How to Be a Muslim: An American Story - Memoir by Haroon Moghul
Memoir is a “tricky genre to review”, asserted Roxane Gay during an author event for her most recent title Hunger: A Memoir of (My) Body at Ann Arbor’s Hill Auditorium this past Friday.
However, Haroon Moghul so creatively crafts his story that there were no tricks for me in this writing. Moghul’s memoir How to be a Muslim: An American Story artfully weaves insightful personal reflection on faith, leadership, and bipolar disorder with dry hilarity and punny chapter titles that are often nods to the musical magic of Green Day, Cat Stevens, and Jay-Z. The book makes for an emotional rollercoaster of a read as Moghul deftly describes his struggle with his two selves: the outer, public figure Haroon who was “thrust into the spotlight” as an NYU campus leader post-9/11, and the inner, personally and spiritually tormented Haroon vacillating between“amateur atheism” and God-consciousness.
Moghul addresses themes such as hypocrisy, the spectrum of mental health, bigamy, and monogamy in wildly entertaining and thought-provoking ways. Free of tired, apologetic “Intro-to-Islam” tropes, Moghul instead relies on the religious/spiritual and philosophical framework of poet-philosopher Muhammad Iqbal, who wrestled with Islam and the West as well as the “self” and society prior to the decisiveness of the 9/11 moment. Indeed the amorphous unit that is popularly perceived of as the “Muslim World” experienced dissonance, along with richness and cosmopolitanism prior to that moment.
Any child of the 90’s will appreciate Moghul’s apropos references to the decade’s sartorial sensibilities (JNCO jeans, anyone?) and the memorable music of Mariah Carey. Besides suggesting to read Moghul’s reference A First-Rate Madness by Nasser Ghaemi, I cannot provide a reader advisory, “If you like ‘x’, you’ll also like ‘y’” because this book occupies a place of its own. Read it.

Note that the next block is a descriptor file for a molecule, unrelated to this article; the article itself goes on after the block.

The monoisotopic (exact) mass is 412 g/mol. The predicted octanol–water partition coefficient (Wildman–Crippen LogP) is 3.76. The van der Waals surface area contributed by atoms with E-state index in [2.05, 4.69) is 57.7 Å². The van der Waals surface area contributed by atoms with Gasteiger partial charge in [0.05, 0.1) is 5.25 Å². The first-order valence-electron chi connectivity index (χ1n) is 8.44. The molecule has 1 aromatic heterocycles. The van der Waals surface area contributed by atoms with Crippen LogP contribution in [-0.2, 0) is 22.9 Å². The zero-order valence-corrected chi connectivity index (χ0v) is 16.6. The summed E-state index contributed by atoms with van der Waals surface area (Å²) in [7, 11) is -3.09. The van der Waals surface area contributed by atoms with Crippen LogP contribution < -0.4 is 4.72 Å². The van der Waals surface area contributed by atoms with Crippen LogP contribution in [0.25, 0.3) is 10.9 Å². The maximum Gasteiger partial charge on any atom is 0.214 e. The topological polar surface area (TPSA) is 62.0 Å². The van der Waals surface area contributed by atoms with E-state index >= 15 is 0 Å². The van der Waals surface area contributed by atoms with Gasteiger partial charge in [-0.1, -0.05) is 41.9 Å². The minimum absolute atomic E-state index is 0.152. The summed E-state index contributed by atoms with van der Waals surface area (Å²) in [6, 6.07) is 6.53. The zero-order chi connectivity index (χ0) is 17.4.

This looks really
This looks really interesting. Great review! I can't wait to read it.
Seems like an interesting
Seems like an interesting book to read, what with the recent immigration bans and such.
yes very topical
yes very topical
I don't read a lot of memoirs
I don't read a lot of memoirs but I may check this one out. It seems to touch on a lot of current pressing issues.
Thanks for reviewing this
Thanks for reviewing this book! I'm putting myself on the hold list right now!!
Adding this to my list! Thank
Adding this to my list! Thank you for reviewing!
Added to my wishlist. Thanks
Added to my wishlist. Thanks for covering socio-cultural issues and bringing something relevant and interesting to the aadl blog :)
Thanks to this post I
Thanks to this post I happened to stumble upon a talk he did at NYU on CSPAN so I watched it and he's a fantastic speaker! I'm the hold list and I can't wait to read it!
I really enjoyed reading your
I really enjoyed reading your review! It is really well written. Thank you for reminding us that the separation of a "Muslim World" did not start with 9/11, nor is it a monolith somehow separated from modern society. I want to read it!
This book sounds really
This book sounds really interesting. Thanks for bringing it to my attention.